Nexus: Bonnie Scott saves wilderness, hackers save stuff

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The Wilderness Society installation by Bonnie Brenda Scott goes from paintball splatters to exuberant printmaking–61 pieces of art in all, but who’s counting? After all, the pieces flow into one another all over Nexus; they climb up the windows, roil across the walls and tumble across the floor.

Bonnie Brenda Scott, Zeppelin III, acrylic, ink, wood, yarn, foam
Bonnie Brenda Scott, Zeppelin III, acrylic, ink, wood, yarn, foam

About half a year ago I officially swore off reviewing shows that use deer as symbols of the endangered ecosystem, but I’m making an exception here. There’s a pink plastic (foam?) one with its antlers tangled in yarn and covered with Scott’s version of fur. Nearly everything in the show is covered with this drawing of fur.

Bonnie Brenda Scott, The Wilderness Society installation detail
Bonnie Brenda Scott, The Wilderness Society installation detail

I think my fave piece was the installation of a chair with a fur antimaccassar doily and roving bears behind it, wallpapering the corner, a paint-balled tv in front of the chair.

Bonnie Brenda Scott, (left to right) Berlin, Transformer, and Street Hassle, ink on half-tone print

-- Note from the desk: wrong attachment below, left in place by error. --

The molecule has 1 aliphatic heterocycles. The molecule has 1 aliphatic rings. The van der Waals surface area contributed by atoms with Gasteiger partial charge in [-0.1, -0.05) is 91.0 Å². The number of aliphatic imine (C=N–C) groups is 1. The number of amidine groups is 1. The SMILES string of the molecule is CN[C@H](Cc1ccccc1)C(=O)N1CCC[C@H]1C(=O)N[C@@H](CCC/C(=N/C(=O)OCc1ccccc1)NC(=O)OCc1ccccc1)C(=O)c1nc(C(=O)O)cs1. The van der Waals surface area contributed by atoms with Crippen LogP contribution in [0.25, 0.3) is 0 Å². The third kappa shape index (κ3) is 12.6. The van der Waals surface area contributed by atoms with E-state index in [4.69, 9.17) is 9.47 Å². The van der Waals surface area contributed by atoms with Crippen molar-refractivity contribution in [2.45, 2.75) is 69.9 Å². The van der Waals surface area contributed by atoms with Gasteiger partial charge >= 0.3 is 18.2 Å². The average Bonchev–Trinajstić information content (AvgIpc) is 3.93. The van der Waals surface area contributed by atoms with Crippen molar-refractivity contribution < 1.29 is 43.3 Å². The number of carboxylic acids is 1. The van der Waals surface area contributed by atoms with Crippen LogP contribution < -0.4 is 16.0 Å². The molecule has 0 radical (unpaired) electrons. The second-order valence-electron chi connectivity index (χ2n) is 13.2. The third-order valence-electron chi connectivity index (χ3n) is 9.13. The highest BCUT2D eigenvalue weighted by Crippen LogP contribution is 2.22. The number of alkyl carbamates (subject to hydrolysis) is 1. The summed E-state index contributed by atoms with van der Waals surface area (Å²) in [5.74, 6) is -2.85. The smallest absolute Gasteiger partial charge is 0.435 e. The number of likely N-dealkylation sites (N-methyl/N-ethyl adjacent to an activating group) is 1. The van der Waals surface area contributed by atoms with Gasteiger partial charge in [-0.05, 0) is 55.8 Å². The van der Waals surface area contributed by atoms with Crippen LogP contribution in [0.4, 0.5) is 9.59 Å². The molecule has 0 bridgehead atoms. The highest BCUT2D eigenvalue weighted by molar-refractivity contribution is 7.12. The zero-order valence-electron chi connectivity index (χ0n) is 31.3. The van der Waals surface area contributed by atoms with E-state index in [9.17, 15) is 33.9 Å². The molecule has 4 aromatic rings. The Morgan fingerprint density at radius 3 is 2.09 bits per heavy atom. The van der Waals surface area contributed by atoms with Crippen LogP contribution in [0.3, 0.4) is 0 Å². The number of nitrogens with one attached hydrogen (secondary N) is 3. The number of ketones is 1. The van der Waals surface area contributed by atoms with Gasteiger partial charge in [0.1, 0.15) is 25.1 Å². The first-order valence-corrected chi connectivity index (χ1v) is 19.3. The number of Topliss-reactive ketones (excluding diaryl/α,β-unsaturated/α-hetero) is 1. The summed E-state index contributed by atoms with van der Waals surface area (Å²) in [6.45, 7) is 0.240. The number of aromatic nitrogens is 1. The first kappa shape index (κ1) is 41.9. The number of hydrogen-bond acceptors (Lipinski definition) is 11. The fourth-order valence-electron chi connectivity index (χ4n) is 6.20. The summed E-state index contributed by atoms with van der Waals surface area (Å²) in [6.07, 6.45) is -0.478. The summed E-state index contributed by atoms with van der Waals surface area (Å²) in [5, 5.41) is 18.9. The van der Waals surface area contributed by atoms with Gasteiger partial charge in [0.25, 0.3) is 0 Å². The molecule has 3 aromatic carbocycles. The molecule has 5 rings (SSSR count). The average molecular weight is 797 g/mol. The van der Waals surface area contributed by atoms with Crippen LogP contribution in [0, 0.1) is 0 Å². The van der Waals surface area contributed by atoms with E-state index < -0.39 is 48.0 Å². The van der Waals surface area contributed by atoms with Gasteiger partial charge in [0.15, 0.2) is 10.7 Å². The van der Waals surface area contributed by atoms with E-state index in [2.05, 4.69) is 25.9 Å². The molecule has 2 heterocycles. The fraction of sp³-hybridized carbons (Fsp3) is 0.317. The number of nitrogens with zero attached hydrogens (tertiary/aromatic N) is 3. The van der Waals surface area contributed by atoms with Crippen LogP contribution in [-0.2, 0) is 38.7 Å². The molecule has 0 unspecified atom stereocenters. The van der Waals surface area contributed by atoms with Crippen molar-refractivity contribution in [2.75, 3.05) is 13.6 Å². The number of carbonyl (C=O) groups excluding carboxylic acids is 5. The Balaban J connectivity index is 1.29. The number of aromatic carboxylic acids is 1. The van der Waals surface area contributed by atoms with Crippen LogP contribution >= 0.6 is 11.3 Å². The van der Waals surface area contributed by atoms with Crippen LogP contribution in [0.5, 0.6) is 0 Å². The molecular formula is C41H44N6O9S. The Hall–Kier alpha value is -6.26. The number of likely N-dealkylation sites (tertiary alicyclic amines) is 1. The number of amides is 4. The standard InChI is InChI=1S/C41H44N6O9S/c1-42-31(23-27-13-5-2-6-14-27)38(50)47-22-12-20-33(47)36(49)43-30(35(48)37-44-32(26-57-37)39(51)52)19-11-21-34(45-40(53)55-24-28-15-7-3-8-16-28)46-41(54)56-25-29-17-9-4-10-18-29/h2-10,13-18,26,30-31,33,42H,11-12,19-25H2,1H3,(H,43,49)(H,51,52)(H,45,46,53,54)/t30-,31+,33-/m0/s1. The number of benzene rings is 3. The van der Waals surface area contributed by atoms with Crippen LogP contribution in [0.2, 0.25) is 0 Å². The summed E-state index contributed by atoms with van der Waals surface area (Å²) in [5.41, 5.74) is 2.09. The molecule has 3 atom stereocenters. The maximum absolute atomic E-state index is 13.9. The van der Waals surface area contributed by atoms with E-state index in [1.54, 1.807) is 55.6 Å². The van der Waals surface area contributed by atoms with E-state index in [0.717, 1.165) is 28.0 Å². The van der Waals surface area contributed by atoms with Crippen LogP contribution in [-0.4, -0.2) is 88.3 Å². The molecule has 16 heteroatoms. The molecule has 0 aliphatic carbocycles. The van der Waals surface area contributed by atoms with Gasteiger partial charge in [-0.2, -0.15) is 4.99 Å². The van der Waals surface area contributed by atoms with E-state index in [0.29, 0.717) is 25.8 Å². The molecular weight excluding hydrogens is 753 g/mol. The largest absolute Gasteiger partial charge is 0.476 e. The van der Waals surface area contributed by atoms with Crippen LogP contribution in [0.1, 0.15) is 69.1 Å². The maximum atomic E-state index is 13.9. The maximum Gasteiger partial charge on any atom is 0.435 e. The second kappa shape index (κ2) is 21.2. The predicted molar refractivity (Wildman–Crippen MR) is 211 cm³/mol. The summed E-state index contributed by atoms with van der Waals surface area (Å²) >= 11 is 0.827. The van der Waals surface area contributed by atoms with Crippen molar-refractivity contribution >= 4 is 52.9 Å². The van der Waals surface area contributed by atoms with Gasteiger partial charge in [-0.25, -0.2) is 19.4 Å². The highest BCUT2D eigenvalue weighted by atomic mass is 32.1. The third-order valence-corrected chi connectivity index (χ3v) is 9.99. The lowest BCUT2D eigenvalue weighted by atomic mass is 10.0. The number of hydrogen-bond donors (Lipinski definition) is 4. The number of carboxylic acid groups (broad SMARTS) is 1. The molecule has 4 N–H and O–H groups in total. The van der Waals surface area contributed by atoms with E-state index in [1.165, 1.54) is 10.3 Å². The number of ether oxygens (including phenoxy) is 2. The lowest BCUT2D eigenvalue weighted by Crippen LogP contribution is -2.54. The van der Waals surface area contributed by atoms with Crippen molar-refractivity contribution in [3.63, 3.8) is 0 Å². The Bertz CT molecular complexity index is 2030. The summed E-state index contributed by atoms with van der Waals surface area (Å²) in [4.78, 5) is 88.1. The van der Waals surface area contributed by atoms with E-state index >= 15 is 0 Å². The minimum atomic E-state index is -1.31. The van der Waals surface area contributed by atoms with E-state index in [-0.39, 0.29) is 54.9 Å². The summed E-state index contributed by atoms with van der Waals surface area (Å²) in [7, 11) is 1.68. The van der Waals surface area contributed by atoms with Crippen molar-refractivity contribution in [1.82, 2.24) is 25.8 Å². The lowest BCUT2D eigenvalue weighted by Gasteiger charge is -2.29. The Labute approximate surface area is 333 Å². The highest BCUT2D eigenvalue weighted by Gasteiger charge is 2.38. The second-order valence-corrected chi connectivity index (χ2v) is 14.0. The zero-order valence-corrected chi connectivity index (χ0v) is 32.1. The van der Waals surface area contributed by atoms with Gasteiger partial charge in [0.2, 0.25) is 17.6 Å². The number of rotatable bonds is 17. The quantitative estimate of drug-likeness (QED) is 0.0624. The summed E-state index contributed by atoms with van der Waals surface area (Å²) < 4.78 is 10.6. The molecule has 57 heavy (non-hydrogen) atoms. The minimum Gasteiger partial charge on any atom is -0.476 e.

Bonnie Brenda Scott, (left to right) Berlin, Transformer, and Street Hassle, ink on half-tone print

I also liked the three human hunter/target images, also covered in Scott’s signature drawn fur, looking like tattoos. They clarify somewhat the idea of the hunter as the hunted and the unity of man and beast.

Bonnie Brenda Scott, Young Americans II, ink on paper
Bonnie Brenda Scott, Young Americans II, ink on paper

The installation is loaded with images big and small, but everywhere there’s a sense of the dissolution of the natural order. My only sadness is to see no video. I really have loved every video I’ve seen by Bonnie, and I was hoping for a little more of it. However, if She thinks the ecosystem has dissolved and she’s worried that the culture has mistaken TV for reality, it’s no wonder that video has fallen out of the picture.

 Reade Vaisman, Twittering Machine, 2008, salvaged plywood, toy, tape recorder, stereo, tripod, and electrical components
Reade Vaisman, Twittering Machine, 2008, salvaged plywood, toy, tape recorder, stereo, tripod, and electrical components

Also at Nexus is uNintended uses, an exhibit of old technology and objects given new life, featuring work by Michiel van der Zanden, Don Miller, Reade Vaisman, Sarah Muehlbauer, Kathy Marmor, Fernando Orellana, Zachary Stadel, Wil Lindsay, Chris Vecchio, Joey Mariano and David Horvitz. This show is presented in conjunction with The Hacktory, those souls of invention (see post here).
I especially enjoyed Reade Vaisman’s flapping, squawking toucan precariously perched on a tripod. The squawks are mixed with machine-gun noise–a nice mix with Scott’s installation.

FANs by Cathy Marmor
FANs by Cathy Marmor

My other fave was Kathy Marmor’s FANs, a grid of wires with a tiny fan at each nexus. When the fans are activated (they are sporadic), lit-up neon-bright words spin into view. It felt like a brain with ideas firing. I loved being on her grid.

Through March 6
Nexus Foundation for Today’s Art

Tags

bonnie brenda scott, cathy marmor, hacktory, nexus, reade vaisman

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